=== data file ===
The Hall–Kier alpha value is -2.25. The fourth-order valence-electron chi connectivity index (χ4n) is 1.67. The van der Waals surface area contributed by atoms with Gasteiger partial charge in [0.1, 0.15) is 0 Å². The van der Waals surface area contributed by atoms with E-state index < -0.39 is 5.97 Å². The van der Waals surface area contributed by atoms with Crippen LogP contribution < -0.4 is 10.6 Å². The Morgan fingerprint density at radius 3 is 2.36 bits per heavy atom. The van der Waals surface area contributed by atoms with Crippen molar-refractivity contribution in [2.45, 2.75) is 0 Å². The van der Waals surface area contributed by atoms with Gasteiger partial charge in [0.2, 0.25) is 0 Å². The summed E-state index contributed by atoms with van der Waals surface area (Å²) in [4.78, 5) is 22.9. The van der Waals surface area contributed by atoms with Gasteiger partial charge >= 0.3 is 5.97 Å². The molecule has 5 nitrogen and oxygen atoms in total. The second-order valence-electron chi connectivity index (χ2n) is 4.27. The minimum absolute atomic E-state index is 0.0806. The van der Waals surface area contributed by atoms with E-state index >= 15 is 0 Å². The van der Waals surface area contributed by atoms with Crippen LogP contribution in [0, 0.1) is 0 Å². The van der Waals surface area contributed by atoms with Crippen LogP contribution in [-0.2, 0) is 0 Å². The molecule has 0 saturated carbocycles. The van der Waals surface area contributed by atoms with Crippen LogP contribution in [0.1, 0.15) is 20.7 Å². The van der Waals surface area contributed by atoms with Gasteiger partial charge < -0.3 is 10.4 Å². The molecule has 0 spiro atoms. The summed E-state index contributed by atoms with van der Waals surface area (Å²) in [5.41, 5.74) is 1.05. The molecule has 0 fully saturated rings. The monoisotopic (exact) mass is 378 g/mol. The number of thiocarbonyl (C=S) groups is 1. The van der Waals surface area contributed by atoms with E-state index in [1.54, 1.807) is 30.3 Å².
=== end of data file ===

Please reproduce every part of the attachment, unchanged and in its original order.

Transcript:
The Hall–Kier alpha value is -2.25. The fourth-order valence-electron chi connectivity index (χ4n) is 1.67. The van der Waals surface area contributed by atoms with Gasteiger partial charge in [0.1, 0.15) is 0 Å². The van der Waals surface area contributed by atoms with E-state index < -0.39 is 5.97 Å². The van der Waals surface area contributed by atoms with Crippen LogP contribution < -0.4 is 10.6 Å². The Morgan fingerprint density at radius 3 is 2.36 bits per heavy atom. The van der Waals surface area contributed by atoms with Crippen molar-refractivity contribution in [2.45, 2.75) is 0 Å². The van der Waals surface area contributed by atoms with Gasteiger partial charge in [0.2, 0.25) is 0 Å². The summed E-state index contributed by atoms with van der Waals surface area (Å²) in [4.78, 5) is 22.9. The van der Waals surface area contributed by atoms with Gasteiger partial charge >= 0.3 is 5.97 Å². The molecule has 5 nitrogen and oxygen atoms in total. The second-order valence-electron chi connectivity index (χ2n) is 4.27. The minimum absolute atomic E-state index is 0.0806. The van der Waals surface area contributed by atoms with E-state index >= 15 is 0 Å². The van der Waals surface area contributed by atoms with Crippen LogP contribution in [0, 0.1) is 0 Å². The van der Waals surface area contributed by atoms with Crippen LogP contribution in [-0.2, 0) is 0 Å². The molecule has 0 saturated carbocycles. The van der Waals surface area contributed by atoms with Crippen LogP contribution in [0.1, 0.15) is 20.7 Å². The van der Waals surface area contributed by atoms with Gasteiger partial charge < -0.3 is 10.4 Å². The molecule has 0 spiro atoms. The summed E-state index contributed by atoms with van der Waals surface area (Å²) in [5.41, 5.74) is 1.05. The molecule has 0 fully saturated rings. The monoisotopic (exact) mass is 378 g/mol. The number of thiocarbonyl (C=S) groups is 1. The van der Waals surface area contributed by atoms with E-state index in [1.54, 1.807) is 30.3 Å².